A closed nucleus dairy cattle population with multiple ovulation and embryo transfer (MOET) was stochastically simulated over 10 generations. Four mating designs were examined to identify the mating system which achieves a balance of genetic response and inbreeding in dairy herds. A population was divided into two sub-populations in designs 2, 3 and 4. Mating was independently carried out within each sub-population in design 2, and mating was carried out between two sub-populations in every other generation in designs 3 and 4. Design 1 gave the largest genetic response at high provability with a relatively high rate of inbreeding. The average annual rate of inbreeding in designs 3 and 4 were very small, and these results indicated the sub-population mating system was effective to suppress the increase of inbreeding. Relative inbreeding to response ratio (RIRR) in design 4 was the smallest, and the mating system adopted in design 4 would be suitable to achieve a balance of genetic response and inbreeding.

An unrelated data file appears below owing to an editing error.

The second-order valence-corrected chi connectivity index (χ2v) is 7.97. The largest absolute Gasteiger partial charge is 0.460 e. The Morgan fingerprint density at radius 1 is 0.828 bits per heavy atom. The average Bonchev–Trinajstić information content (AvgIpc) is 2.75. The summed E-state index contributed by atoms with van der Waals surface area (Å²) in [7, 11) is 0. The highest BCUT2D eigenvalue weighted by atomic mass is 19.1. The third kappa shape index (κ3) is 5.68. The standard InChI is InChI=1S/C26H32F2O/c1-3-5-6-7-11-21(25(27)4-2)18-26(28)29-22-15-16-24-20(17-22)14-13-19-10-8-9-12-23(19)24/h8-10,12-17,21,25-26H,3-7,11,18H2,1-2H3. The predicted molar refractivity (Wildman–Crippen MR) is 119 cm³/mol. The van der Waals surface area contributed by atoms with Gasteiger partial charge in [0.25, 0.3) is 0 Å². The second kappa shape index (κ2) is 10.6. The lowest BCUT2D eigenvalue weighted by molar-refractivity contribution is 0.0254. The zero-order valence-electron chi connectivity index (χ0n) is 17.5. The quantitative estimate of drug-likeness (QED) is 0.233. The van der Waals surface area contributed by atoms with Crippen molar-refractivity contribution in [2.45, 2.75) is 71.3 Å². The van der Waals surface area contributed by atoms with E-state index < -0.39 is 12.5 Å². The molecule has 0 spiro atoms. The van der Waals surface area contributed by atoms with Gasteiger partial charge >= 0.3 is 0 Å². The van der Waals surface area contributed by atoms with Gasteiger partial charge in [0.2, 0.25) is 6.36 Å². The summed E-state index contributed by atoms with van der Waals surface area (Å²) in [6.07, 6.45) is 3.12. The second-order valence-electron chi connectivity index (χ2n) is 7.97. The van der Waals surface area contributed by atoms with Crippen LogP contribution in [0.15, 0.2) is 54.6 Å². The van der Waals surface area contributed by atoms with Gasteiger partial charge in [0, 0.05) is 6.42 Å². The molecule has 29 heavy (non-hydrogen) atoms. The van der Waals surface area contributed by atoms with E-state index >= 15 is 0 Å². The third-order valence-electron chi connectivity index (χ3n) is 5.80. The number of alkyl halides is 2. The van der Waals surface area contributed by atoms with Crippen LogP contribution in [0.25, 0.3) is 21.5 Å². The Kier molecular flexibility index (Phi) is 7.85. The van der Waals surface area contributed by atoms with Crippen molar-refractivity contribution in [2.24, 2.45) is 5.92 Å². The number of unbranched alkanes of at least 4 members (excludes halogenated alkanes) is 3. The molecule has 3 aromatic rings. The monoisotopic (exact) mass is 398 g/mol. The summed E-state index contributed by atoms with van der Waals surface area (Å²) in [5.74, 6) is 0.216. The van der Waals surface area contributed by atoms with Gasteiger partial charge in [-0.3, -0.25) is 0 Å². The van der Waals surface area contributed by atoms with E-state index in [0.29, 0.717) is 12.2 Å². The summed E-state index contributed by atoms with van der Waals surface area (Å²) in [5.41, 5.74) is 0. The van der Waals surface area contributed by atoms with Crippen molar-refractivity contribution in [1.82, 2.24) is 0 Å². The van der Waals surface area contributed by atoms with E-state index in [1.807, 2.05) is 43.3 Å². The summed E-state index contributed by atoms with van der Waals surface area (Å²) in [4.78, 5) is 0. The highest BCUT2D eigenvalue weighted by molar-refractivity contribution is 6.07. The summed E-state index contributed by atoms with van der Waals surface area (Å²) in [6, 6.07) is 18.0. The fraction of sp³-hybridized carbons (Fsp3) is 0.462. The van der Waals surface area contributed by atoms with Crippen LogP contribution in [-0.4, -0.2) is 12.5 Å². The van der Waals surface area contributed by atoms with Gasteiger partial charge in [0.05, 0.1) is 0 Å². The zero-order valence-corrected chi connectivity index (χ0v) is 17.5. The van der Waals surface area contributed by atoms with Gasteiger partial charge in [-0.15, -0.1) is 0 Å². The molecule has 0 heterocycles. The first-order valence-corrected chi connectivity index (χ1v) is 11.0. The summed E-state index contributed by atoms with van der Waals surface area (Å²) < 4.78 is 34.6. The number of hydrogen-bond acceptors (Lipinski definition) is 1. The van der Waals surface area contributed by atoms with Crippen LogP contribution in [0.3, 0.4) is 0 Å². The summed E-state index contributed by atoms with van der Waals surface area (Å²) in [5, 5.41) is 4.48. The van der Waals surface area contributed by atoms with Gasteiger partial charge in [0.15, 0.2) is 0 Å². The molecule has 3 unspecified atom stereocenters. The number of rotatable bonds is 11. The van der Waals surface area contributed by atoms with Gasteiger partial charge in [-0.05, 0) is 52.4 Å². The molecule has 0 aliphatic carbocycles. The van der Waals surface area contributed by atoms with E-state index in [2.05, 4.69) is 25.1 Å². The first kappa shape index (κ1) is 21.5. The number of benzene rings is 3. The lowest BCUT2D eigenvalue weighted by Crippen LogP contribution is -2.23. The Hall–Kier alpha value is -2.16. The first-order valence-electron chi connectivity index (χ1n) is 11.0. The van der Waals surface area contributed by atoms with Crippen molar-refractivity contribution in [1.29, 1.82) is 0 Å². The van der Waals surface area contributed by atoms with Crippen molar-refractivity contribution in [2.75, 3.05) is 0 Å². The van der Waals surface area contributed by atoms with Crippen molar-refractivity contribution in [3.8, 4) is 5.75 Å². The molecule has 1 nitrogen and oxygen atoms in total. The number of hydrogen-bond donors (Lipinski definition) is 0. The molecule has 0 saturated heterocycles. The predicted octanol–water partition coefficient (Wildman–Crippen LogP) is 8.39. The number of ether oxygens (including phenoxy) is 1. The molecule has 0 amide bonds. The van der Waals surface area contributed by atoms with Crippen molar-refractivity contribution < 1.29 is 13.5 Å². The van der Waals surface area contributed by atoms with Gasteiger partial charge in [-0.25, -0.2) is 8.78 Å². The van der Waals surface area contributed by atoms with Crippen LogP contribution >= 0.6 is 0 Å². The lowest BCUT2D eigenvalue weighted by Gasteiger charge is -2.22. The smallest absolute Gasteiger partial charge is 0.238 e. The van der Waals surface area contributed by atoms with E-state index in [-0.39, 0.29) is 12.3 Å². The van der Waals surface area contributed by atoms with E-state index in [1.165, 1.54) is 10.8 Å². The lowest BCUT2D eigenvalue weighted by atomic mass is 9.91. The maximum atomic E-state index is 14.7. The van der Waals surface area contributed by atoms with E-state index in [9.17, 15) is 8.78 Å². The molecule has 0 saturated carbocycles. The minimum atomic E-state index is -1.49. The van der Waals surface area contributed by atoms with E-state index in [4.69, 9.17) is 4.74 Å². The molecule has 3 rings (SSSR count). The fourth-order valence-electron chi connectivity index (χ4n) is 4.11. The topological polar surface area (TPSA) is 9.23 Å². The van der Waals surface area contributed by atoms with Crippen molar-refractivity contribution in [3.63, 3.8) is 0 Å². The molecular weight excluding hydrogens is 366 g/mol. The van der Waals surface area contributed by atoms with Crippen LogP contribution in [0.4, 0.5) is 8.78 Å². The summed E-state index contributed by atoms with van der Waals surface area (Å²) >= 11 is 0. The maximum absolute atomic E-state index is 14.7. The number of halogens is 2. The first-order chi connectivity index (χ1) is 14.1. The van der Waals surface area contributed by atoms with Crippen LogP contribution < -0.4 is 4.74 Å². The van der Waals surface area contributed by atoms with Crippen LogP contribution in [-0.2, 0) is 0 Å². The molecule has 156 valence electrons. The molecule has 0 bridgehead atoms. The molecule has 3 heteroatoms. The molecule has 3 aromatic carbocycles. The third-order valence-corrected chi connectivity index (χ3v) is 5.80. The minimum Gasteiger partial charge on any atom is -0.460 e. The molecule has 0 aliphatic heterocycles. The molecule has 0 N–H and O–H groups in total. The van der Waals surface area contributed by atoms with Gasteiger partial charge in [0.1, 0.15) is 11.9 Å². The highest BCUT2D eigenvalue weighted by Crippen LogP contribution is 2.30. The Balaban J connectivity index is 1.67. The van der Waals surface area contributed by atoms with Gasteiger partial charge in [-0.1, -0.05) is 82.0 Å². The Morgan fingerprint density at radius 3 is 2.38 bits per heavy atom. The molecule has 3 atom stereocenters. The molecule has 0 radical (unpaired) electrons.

Proceedings of the World Congress on Genetics Applied to Livestock Production, Volume 25: Lactation; growth and efficiency; meat quality; role of exotic breeds in the tropics; design of village breeding programmes;, , 471–474, 1998
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